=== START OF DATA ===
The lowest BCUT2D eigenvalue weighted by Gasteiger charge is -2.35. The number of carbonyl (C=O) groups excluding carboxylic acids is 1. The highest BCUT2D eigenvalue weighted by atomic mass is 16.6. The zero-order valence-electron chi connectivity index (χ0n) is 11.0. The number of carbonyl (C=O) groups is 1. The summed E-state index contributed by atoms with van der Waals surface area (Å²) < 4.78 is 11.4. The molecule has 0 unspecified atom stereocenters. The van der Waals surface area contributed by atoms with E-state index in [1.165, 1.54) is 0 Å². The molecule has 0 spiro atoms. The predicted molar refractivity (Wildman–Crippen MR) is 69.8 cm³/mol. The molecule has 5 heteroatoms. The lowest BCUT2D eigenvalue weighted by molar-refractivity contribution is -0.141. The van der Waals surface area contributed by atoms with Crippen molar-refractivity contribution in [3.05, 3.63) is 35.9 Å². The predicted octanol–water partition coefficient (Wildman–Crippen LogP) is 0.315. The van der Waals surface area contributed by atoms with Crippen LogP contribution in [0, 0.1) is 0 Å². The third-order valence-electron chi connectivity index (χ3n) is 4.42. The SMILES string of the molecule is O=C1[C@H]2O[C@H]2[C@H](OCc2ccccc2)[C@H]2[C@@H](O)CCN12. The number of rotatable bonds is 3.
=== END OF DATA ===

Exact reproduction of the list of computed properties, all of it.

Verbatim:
The lowest BCUT2D eigenvalue weighted by Gasteiger charge is -2.35. The number of carbonyl (C=O) groups excluding carboxylic acids is 1. The highest BCUT2D eigenvalue weighted by atomic mass is 16.6. The zero-order valence-electron chi connectivity index (χ0n) is 11.0. The number of carbonyl (C=O) groups is 1. The summed E-state index contributed by atoms with van der Waals surface area (Å²) < 4.78 is 11.4. The molecule has 0 unspecified atom stereocenters. The van der Waals surface area contributed by atoms with E-state index in [1.165, 1.54) is 0 Å². The molecule has 0 spiro atoms. The predicted molar refractivity (Wildman–Crippen MR) is 69.8 cm³/mol. The molecule has 5 heteroatoms. The lowest BCUT2D eigenvalue weighted by molar-refractivity contribution is -0.141. The van der Waals surface area contributed by atoms with Crippen molar-refractivity contribution in [3.05, 3.63) is 35.9 Å². The predicted octanol–water partition coefficient (Wildman–Crippen LogP) is 0.315. The van der Waals surface area contributed by atoms with Crippen LogP contribution in [0, 0.1) is 0 Å². The third-order valence-electron chi connectivity index (χ3n) is 4.42. The SMILES string of the molecule is O=C1[C@H]2O[C@H]2[C@H](OCc2ccccc2)[C@H]2[C@@H](O)CCN12. The number of rotatable bonds is 3.